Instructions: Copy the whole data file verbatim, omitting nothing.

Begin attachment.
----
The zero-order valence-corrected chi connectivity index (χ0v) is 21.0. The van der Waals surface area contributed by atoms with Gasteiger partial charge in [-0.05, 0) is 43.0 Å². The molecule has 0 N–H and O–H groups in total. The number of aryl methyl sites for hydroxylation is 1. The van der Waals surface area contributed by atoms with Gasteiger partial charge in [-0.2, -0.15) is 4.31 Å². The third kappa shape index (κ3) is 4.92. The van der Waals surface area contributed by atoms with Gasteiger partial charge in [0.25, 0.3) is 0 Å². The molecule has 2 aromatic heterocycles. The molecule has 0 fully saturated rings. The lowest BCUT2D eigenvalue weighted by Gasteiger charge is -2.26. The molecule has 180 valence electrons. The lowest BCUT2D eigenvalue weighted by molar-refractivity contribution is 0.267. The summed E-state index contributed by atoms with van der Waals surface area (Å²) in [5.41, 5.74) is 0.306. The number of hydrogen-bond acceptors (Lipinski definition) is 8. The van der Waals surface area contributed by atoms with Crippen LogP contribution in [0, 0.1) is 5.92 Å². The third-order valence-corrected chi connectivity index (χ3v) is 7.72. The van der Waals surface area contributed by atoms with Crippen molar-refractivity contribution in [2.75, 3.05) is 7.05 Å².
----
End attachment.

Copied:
The zero-order valence-corrected chi connectivity index (χ0v) is 21.0. The van der Waals surface area contributed by atoms with Gasteiger partial charge in [-0.05, 0) is 43.0 Å². The molecule has 0 N–H and O–H groups in total. The number of aryl methyl sites for hydroxylation is 1. The van der Waals surface area contributed by atoms with Gasteiger partial charge in [-0.2, -0.15) is 4.31 Å². The third kappa shape index (κ3) is 4.92. The van der Waals surface area contributed by atoms with Gasteiger partial charge in [0.25, 0.3) is 0 Å². The molecule has 2 aromatic heterocycles. The molecule has 0 fully saturated rings. The lowest BCUT2D eigenvalue weighted by Gasteiger charge is -2.26. The molecule has 180 valence electrons. The lowest BCUT2D eigenvalue weighted by molar-refractivity contribution is 0.267. The summed E-state index contributed by atoms with van der Waals surface area (Å²) in [5.41, 5.74) is 0.306. The number of hydrogen-bond acceptors (Lipinski definition) is 8. The van der Waals surface area contributed by atoms with Crippen LogP contribution in [0, 0.1) is 5.92 Å². The third-order valence-corrected chi connectivity index (χ3v) is 7.72. The van der Waals surface area contributed by atoms with Crippen molar-refractivity contribution in [2.75, 3.05) is 7.05 Å².